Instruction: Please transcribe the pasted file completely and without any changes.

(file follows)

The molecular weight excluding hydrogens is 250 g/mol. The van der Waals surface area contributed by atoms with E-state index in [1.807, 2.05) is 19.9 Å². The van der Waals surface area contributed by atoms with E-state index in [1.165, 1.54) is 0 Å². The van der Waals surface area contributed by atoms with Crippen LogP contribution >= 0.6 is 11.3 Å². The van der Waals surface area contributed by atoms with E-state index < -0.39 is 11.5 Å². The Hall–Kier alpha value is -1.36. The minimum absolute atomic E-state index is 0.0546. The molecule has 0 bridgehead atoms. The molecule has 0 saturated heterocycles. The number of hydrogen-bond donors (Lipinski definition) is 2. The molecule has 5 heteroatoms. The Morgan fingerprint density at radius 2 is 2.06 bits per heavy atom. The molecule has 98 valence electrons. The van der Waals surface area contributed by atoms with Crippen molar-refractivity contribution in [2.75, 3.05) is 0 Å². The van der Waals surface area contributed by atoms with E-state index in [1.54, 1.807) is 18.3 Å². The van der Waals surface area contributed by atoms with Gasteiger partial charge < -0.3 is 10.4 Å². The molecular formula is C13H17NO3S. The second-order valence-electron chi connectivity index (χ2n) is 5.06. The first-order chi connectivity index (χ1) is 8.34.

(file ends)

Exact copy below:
The molecular weight excluding hydrogens is 250 g/mol. The van der Waals surface area contributed by atoms with E-state index in [1.807, 2.05) is 19.9 Å². The van der Waals surface area contributed by atoms with E-state index in [1.165, 1.54) is 0 Å². The van der Waals surface area contributed by atoms with Crippen LogP contribution >= 0.6 is 11.3 Å². The van der Waals surface area contributed by atoms with E-state index < -0.39 is 11.5 Å². The Hall–Kier alpha value is -1.36. The minimum absolute atomic E-state index is 0.0546. The molecule has 0 bridgehead atoms. The molecule has 0 saturated heterocycles. The number of hydrogen-bond donors (Lipinski definition) is 2. The molecule has 5 heteroatoms. The Morgan fingerprint density at radius 2 is 2.06 bits per heavy atom. The molecule has 98 valence electrons. The van der Waals surface area contributed by atoms with Crippen molar-refractivity contribution in [2.75, 3.05) is 0 Å². The van der Waals surface area contributed by atoms with E-state index in [1.54, 1.807) is 18.3 Å². The van der Waals surface area contributed by atoms with Gasteiger partial charge < -0.3 is 10.4 Å². The molecular formula is C13H17NO3S. The second-order valence-electron chi connectivity index (χ2n) is 5.06. The first-order chi connectivity index (χ1) is 8.34.